The aftermath of Hurricane Iniki: Development of a school-based intervention

Eileen Creedon-Savage (1997)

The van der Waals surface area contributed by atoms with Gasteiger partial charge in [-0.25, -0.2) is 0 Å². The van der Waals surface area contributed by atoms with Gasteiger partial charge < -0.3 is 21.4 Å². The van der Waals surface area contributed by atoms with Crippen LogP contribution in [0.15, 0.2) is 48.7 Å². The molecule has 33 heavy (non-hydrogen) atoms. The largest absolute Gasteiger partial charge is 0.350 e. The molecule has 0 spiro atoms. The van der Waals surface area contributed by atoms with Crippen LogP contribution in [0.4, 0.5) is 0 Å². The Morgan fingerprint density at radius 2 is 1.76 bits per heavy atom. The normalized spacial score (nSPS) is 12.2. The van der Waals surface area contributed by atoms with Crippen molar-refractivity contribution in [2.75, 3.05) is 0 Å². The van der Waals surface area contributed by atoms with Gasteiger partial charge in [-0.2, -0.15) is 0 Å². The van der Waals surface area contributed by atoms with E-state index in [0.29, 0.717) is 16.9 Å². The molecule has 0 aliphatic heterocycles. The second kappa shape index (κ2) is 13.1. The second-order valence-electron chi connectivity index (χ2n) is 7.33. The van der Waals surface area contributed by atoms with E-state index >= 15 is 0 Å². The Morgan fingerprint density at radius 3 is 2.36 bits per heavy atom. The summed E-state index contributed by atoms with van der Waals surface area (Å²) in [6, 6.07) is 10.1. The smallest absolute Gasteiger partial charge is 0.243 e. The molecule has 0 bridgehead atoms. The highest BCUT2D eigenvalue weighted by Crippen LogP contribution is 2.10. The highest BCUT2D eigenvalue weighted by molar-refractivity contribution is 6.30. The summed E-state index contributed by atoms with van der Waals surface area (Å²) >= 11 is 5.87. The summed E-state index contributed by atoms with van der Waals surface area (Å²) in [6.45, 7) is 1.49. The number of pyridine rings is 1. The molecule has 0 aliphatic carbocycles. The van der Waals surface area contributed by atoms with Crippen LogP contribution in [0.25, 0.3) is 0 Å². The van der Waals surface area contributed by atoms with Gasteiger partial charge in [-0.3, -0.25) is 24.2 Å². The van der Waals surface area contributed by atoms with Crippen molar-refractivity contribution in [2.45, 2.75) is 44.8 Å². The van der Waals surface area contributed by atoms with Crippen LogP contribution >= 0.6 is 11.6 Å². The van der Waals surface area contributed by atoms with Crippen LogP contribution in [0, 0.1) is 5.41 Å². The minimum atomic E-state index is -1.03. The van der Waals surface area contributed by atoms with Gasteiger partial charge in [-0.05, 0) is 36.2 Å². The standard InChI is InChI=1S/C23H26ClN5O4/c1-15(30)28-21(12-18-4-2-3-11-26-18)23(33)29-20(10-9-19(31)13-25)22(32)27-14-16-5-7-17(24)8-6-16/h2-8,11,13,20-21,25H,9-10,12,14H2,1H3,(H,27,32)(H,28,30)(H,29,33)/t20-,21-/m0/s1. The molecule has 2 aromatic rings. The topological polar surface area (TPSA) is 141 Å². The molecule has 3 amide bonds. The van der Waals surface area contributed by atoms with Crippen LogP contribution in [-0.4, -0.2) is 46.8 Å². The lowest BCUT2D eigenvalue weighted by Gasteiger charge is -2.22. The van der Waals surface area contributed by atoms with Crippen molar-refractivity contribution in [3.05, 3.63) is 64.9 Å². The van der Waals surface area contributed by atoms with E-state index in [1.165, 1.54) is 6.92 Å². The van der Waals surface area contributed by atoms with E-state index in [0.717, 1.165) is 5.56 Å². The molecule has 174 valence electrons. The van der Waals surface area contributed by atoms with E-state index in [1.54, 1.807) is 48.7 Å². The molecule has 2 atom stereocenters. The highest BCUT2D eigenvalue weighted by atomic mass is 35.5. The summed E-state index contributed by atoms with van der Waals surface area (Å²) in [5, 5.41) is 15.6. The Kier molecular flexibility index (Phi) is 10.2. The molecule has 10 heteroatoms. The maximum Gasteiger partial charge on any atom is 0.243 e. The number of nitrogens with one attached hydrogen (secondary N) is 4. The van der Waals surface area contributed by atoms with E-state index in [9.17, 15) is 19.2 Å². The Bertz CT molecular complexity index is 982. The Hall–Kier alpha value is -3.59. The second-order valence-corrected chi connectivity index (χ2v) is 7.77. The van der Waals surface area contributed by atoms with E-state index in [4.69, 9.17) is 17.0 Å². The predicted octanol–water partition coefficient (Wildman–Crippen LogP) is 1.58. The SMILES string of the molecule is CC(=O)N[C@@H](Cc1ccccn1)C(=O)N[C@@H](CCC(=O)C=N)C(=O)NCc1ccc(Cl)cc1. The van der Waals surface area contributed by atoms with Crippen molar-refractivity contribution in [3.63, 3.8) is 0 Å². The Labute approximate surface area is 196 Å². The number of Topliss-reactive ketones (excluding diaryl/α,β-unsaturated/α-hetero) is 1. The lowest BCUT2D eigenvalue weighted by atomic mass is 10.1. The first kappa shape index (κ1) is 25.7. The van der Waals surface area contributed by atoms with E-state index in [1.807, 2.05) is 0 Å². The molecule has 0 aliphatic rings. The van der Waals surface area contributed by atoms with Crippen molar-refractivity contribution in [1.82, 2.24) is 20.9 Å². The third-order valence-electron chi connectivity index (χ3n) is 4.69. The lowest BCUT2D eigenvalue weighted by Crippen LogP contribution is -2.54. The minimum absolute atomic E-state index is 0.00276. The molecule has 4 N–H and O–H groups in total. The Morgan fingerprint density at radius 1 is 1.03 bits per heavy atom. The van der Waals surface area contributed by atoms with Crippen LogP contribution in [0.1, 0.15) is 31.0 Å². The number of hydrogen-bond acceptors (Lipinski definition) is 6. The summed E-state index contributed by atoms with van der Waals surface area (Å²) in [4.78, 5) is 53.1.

Four years following Hurricane Iniki a large number of children who were preschool age at the time of the hurricane, continue to present with significant, and in some cases, severe behavior difficulties. Research on childhood trauma suggests that multiple factors influence the impact of trauma on children. This population of children appears to have been particularly vulnerable to the effects of trauma due to their developmental level at the time of the incident, their close proximity to the trauma, and the ongoing interpersonal and physical difficulties which resulted from the trauma. This project works from the premise that the overwhelming psychological trauma of the hurricane, as well as related secondary trauma, resulted in: developmental regression; perceptual distortions; response disinhibition; disturbance in self-regulation; and a variety of symptoms which resemble Attention Deficit Hyperactivity Disorder (ADHD). This project involves the development of a school-based program designed to respond to these identified behavioral needs of a second grade population of children on the Hawaiian island of Kaua'i. Research suggests that ADHD-like symptoms are frequently found among children exposed to traumatic stressors. For purposes of this project, the diagnostic term ADHD is used to define a set of symptoms, not a particular syndrome, experienced by the children of Kaua'i following this traumatic event. The proposed educational program embeds empirically based, individual strategies for children with ADHD-like symptoms in an integrated, comprehensive intervention plan. Its purpose is to create an environment which will decrease problematic behaviors, strengthen adaptive behaviors, and enhance learning for all children. Multimodal in nature, the program combines the principles of behavior management, cognitive-behavioral strategies, and a systems approach. This program differs from other approaches in that it recommends programming for all children within a public school, regular education setting. The program is also unique because it combines teacher training, parent education and support, and a comprehensive curriculum for the children. The program is designed to facilitate children's ability to generalize and maintain acquired psychosocial skills over time, place, and people.